Postpartum survival 101

One day, you’re a woman with a job, a social life and the option of sleeping without interruption until your alarm goes off. 

The next, you’re a mother, suddenly responsible for ensuring the well-being of a small human who can’t turn himself over or support his own head. 

It’s beautiful and profound — but also pretty terrifying. 

The postpartum period is a time of major transition — a gray zone where you’ll start to discover how to navigate the world with a new identity. The process can be a bit alienating. 

For example, I remember visiting my coworkers when my daughter was about 6 weeks old. One guy, a father of two, asked me what had surprised me the most about parenthood so far. 

There was an awkward pause as I stared at him blankly, unsure of what to say. Finally I blurted out, “I guess I never thought I’d have to be up all night, like, ALL NIGHT, every single hour, and that she’d be screaming the whole time.” 

Uncomfortable silence followed until Father of Two broke it. 

“For me, becoming a parent is what finally made me really appreciate everything my own parents did for me,” he announced. Everyone nodded in approval. 

Now that some time has passed, I can see where he was coming from — and yes, I have a new appreciation for my parents, too. 

But when I was in the thick of the postpartum insanity, I wasn’t #countingmyblessings or #feelinggrateful. Instead, I was weeping with frustration when the supplemental nursing system broke. I was cursing every time another birth-related medical bill showed up in the mailbox. 

I was taking it one day at a time, but in a “marching-to-your-own-downfall” kind of way.  

But that was my experience. It’s different for everyone. 

And I’m hopeful that others can enjoy a more peaceful journey in the early days of parenthood. 

Here are some of my suggestions for strengthening your postpartum-survival skills. 

Get money, as much as you can 

Are you familiar with the coded language of parenthood? Perhaps you’ve come across postpartum tips like this: “Forget the cute onesies — register for meal preparation, diaper services and housecleaning instead!”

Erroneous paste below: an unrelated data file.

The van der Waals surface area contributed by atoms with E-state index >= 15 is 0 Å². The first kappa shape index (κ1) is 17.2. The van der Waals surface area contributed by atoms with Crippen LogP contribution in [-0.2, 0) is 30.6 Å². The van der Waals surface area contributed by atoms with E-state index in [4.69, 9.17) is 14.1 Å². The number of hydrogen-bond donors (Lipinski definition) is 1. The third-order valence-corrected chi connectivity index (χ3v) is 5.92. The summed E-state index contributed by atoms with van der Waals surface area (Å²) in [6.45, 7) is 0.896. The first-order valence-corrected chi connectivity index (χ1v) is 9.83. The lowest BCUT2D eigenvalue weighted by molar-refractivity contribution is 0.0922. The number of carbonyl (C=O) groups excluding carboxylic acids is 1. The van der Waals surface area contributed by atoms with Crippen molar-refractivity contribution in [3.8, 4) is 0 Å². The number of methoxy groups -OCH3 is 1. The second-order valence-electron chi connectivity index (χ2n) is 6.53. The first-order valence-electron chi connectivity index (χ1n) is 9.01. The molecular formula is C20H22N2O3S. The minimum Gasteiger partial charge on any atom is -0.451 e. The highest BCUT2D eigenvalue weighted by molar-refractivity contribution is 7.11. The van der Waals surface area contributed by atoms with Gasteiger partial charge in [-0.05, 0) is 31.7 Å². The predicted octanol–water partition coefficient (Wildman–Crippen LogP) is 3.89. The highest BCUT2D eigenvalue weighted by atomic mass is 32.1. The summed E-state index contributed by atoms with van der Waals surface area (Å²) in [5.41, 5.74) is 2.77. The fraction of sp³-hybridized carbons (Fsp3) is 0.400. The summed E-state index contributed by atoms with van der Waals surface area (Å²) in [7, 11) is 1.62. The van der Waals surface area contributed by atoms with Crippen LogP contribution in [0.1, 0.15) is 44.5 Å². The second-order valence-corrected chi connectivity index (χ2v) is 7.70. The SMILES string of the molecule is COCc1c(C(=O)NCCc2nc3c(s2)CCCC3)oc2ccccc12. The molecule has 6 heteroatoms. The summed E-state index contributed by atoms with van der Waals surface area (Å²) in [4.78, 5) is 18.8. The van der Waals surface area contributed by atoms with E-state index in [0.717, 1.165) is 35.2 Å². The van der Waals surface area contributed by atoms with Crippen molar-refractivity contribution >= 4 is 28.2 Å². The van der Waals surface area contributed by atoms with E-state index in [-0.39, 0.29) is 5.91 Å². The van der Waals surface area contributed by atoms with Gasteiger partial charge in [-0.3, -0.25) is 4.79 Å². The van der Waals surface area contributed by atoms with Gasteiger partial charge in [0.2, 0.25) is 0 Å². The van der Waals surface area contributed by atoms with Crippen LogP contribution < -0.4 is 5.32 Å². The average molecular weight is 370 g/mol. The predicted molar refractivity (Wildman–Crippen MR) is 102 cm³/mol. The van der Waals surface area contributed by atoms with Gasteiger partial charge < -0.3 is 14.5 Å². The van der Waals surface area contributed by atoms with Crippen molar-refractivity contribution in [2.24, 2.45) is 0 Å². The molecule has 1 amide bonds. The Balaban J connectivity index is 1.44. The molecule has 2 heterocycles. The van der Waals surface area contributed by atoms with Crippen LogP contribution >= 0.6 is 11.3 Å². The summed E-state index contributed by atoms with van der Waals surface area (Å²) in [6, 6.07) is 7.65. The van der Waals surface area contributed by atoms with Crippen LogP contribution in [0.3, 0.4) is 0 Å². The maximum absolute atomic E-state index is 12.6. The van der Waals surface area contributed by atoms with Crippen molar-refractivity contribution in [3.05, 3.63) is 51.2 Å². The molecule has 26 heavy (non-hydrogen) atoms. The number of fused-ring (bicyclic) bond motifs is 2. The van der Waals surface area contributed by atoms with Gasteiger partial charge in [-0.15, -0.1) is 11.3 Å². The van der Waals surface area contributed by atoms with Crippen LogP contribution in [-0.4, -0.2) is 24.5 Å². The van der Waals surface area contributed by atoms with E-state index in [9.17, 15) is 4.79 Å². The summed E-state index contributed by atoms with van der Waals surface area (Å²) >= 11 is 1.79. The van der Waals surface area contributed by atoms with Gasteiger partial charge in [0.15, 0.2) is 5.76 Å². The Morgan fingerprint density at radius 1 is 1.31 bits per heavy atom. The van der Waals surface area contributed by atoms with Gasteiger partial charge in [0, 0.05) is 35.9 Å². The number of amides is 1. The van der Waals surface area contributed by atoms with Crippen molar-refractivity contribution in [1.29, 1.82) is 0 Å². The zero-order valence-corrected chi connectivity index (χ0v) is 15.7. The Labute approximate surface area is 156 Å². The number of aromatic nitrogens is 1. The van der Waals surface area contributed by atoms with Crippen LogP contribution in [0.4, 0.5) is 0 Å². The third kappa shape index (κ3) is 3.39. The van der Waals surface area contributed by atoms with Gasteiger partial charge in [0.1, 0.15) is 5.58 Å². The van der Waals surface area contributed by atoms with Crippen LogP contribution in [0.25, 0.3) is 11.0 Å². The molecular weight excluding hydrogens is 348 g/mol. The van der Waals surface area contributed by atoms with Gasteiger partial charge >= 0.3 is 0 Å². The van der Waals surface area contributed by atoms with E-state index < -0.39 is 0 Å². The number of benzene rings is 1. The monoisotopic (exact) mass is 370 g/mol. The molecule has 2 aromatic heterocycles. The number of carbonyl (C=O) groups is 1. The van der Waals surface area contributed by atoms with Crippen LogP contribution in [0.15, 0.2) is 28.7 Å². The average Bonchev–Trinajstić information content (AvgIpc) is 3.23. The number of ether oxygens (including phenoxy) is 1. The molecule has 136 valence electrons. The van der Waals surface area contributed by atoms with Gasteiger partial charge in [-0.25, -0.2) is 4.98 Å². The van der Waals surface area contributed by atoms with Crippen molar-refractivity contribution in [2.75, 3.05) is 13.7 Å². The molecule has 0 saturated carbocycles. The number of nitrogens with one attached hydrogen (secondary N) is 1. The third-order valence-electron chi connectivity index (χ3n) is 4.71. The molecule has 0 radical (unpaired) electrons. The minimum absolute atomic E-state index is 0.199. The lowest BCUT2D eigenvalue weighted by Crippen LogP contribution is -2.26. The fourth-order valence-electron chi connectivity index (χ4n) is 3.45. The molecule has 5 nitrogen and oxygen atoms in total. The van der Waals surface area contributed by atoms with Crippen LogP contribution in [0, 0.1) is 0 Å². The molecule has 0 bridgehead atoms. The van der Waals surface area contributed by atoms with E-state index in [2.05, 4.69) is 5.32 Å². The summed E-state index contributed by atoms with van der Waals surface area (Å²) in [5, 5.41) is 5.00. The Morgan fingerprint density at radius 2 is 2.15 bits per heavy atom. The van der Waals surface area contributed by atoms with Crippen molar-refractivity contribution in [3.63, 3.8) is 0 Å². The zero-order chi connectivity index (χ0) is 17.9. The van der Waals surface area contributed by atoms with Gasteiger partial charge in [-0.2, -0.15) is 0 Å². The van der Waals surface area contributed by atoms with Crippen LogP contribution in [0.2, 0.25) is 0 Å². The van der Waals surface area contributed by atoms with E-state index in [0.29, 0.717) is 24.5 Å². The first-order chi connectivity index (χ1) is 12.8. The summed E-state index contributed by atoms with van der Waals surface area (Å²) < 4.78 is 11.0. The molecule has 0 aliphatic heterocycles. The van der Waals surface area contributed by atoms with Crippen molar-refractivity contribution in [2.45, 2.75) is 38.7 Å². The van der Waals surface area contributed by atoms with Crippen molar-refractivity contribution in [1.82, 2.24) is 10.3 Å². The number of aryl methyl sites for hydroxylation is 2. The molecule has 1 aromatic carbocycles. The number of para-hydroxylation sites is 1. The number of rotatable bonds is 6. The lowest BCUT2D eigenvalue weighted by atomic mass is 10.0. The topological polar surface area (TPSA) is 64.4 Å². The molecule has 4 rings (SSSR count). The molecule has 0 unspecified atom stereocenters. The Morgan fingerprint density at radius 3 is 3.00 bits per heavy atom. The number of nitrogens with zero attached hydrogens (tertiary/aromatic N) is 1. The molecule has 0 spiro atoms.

Let’s cut to the chase. You had a baby, and you need money. Those baby wipes aren’t going to pay for themselves, right? If someone offers to buy you a Stokke high chair, consider finding a tactful way to ask for the cash instead. 

Ask for help 

This is another one of those postpartum clichés. And it’s true — you will need help! 

But what if you’ve been socialized to “not put people out”? What if there’s no one available to help? 

I’d like to change the directive of “ask for help” to “jump at the opportunities.” 

For example, if your friend offers to come over and hold the baby “sometime” to give you a break, say, “Yes! How about now/this afternoon/tomorrow morning?” 

By reframing my neediness in this way, I was able to feel “empowered” about my need for a break (and less like a kitten trapped in a canyon). 

Find a good therapist 

No one wants to spend pregnancy thinking  about the threat of depression or anxiety. But the reality is that 15 percent of women will experience some form of pregnancy-related depression or anxiety (this includes the prenatal period).

If this happens to you, treatment is key. Consider asking around about therapists who specialize in pregnancy and childbirth. Think of it as insurance — you probably won’t need it, but if you do, you’ll be prepared. Go to ppsupportmn.org.

Avoid jerks  

The postpartum period is an ideal time to separate the wheat from the chaff. Competitive friends offering backhanded compliments, moony ex-boyfriends looking for an ego boost and judgmental sisters-in-law sharing their “advice” are all probably people you could do without. 

Remember: If mama ain’t happy, ain’t nobody happy. 


Shannon Keough lives in Minneapolis ith her husband and two children. Send questions or comments to skeough@mnparent.com.